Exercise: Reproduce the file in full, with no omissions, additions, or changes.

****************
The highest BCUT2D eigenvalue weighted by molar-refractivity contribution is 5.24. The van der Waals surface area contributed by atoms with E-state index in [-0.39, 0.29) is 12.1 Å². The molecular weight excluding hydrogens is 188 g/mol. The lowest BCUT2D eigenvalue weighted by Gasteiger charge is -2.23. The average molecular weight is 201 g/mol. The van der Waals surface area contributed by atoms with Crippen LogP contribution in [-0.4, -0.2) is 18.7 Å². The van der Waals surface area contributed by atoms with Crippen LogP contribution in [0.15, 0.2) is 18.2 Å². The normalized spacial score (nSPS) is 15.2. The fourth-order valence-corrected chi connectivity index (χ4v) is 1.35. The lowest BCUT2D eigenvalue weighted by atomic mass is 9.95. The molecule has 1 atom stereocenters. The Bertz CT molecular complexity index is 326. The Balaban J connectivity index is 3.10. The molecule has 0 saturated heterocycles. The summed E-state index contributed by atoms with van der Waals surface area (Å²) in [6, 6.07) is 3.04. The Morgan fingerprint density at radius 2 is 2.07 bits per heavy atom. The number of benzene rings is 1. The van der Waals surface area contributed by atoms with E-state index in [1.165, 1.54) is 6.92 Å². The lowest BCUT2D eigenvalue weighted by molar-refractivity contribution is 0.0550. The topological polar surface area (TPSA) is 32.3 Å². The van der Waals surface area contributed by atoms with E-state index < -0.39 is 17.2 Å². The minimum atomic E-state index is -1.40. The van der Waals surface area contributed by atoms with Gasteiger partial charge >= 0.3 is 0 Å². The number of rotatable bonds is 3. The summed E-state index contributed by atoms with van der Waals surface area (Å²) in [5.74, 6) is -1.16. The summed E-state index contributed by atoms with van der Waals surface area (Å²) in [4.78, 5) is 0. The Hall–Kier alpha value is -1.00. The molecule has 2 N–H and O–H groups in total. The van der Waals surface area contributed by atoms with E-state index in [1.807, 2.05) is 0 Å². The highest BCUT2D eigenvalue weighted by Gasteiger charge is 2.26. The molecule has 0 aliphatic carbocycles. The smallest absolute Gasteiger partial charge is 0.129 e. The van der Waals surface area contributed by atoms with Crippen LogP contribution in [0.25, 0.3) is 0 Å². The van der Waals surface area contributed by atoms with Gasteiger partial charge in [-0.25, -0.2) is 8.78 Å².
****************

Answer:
The highest BCUT2D eigenvalue weighted by molar-refractivity contribution is 5.24. The van der Waals surface area contributed by atoms with E-state index in [-0.39, 0.29) is 12.1 Å². The molecular weight excluding hydrogens is 188 g/mol. The lowest BCUT2D eigenvalue weighted by Gasteiger charge is -2.23. The average molecular weight is 201 g/mol. The van der Waals surface area contributed by atoms with Crippen LogP contribution in [-0.4, -0.2) is 18.7 Å². The van der Waals surface area contributed by atoms with Crippen LogP contribution in [0.15, 0.2) is 18.2 Å². The normalized spacial score (nSPS) is 15.2. The fourth-order valence-corrected chi connectivity index (χ4v) is 1.35. The lowest BCUT2D eigenvalue weighted by atomic mass is 9.95. The molecule has 1 atom stereocenters. The Bertz CT molecular complexity index is 326. The Balaban J connectivity index is 3.10. The molecule has 0 saturated heterocycles. The summed E-state index contributed by atoms with van der Waals surface area (Å²) in [6, 6.07) is 3.04. The Morgan fingerprint density at radius 2 is 2.07 bits per heavy atom. The number of benzene rings is 1. The van der Waals surface area contributed by atoms with E-state index in [1.165, 1.54) is 6.92 Å². The lowest BCUT2D eigenvalue weighted by molar-refractivity contribution is 0.0550. The topological polar surface area (TPSA) is 32.3 Å². The van der Waals surface area contributed by atoms with E-state index < -0.39 is 17.2 Å². The minimum atomic E-state index is -1.40. The van der Waals surface area contributed by atoms with Gasteiger partial charge >= 0.3 is 0 Å². The number of rotatable bonds is 3. The summed E-state index contributed by atoms with van der Waals surface area (Å²) in [5.74, 6) is -1.16. The summed E-state index contributed by atoms with van der Waals surface area (Å²) in [4.78, 5) is 0. The Hall–Kier alpha value is -1.00. The molecule has 2 N–H and O–H groups in total. The van der Waals surface area contributed by atoms with E-state index in [1.807, 2.05) is 0 Å². The highest BCUT2D eigenvalue weighted by Gasteiger charge is 2.26. The molecule has 0 aliphatic carbocycles. The smallest absolute Gasteiger partial charge is 0.129 e. The van der Waals surface area contributed by atoms with Crippen LogP contribution in [0.25, 0.3) is 0 Å². The van der Waals surface area contributed by atoms with Gasteiger partial charge in [-0.25, -0.2) is 8.78 Å².